Benzodiazepines are depressants that produce sedation, induce sleep, relieve anxiety and muscle spasms and prevent seizures. Street names include Benzos, Downers and Zannies. The most common benzodiazepines are the prescription drugs Valium®, Xanax®, Halcion®, Ativan® and Klonopin®. Tolerance can develop, although at variable rates and to different degrees.
Shorter-acting benzodiazepines used to manage insomnia include estazolam (ProSom®), flurazepam(Dalmane®), temazepam (Restoril®) and triazolam (Halcion®). Midazolam (Versed®), a short-acting benzodiazepine, is utilized for sedation, anxiety and amnesia in critical care settings and prior to anesthesia. It is available in the United States as an injectable preparation and in syrup form (primarily for pediatric patients).
Benzodiazepines with a longer duration of action are utilized to treat insomnia, and in patients with daytime anxiety. These benzodiazepines include alprazolam (Xanax®), chlordiazepoxide (Librium®), clorazepate (Tranxene®), diazepam (Valium®), halazepam (Paxipam®), lorzepam (Ativan®), oxazepam (Serax®), prazepam (Centrax®) and quazepam (Doral®). Clonazepam (Klonopin®), diazepam, and clorazepate are also used as anticonvulsants.
Abuse is frequently associated with adolescents and young adults who take the drug orally or crush it up and snort it to get high. Abuse is particularly high among heroin and cocaine abusers. Benzodiazepines are associated with amnesia, hostility, irritability and vivid or disturbing dreams. Benzodiazepines slow down the central nervous system and may cause sleepiness.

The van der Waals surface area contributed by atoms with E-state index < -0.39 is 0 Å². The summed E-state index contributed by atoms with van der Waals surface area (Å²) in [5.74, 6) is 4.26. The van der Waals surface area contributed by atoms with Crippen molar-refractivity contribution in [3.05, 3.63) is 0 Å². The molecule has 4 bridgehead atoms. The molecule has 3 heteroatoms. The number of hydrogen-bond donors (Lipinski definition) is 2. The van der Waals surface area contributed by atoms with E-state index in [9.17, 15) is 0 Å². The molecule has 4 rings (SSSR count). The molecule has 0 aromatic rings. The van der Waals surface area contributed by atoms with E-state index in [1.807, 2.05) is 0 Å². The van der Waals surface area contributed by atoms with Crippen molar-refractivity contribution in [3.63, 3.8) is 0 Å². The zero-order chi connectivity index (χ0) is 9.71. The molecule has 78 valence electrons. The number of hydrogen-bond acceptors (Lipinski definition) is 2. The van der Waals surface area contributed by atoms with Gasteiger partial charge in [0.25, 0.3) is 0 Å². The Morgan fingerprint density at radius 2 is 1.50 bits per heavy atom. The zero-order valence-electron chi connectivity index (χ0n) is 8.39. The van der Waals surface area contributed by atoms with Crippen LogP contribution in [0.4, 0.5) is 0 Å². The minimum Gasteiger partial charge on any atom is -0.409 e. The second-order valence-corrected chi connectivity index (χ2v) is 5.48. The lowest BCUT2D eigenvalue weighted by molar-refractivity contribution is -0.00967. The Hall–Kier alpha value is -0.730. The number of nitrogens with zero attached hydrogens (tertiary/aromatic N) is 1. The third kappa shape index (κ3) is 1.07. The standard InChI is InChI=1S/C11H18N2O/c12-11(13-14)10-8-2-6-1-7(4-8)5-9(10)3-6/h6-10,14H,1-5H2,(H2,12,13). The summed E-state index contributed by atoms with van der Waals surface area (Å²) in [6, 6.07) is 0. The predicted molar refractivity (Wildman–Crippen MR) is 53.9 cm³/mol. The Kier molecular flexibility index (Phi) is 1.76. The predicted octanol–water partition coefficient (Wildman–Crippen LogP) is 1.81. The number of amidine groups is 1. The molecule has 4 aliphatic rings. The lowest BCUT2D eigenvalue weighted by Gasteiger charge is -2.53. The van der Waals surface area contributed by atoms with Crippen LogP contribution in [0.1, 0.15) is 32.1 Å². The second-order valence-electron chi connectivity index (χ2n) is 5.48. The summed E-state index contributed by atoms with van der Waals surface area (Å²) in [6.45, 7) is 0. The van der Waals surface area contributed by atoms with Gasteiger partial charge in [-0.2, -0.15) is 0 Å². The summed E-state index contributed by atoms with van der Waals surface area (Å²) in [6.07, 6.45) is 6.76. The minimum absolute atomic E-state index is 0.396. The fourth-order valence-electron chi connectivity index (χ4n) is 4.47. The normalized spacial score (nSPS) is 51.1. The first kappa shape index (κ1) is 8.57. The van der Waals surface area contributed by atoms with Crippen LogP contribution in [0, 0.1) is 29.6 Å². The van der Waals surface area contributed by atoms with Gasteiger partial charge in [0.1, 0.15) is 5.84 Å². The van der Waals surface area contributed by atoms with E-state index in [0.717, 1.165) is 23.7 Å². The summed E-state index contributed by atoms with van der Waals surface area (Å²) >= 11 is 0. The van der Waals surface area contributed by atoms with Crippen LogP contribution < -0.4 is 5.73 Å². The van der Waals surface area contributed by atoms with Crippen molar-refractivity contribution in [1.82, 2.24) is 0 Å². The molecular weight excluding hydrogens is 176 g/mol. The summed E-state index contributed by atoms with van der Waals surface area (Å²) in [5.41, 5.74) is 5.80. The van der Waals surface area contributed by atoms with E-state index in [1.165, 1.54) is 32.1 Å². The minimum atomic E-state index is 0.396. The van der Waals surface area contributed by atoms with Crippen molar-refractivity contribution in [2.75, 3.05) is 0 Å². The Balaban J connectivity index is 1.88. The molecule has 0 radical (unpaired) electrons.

Drugs causing similar effects include alcohol, barbiturates, sleeping pills and GHB. Effects of overdose include shallow respiration, clammy skin, dilated pupils, weak and rapid pulse, coma and possible death. Benzodiazepines are controlled in schedule IV of the Controlled Substance Act. Benzodiazepines are only legally available through prescription. Many abusers maintain their drug supply by getting prescriptions from several doctors, forging prescriptions or buying them illicitly. Alprazolam and diazepam are the two most frequently encountered benzodiazepines on the illicit market.
(SOURCE: DEA www.getsmartaboutdrugs.com)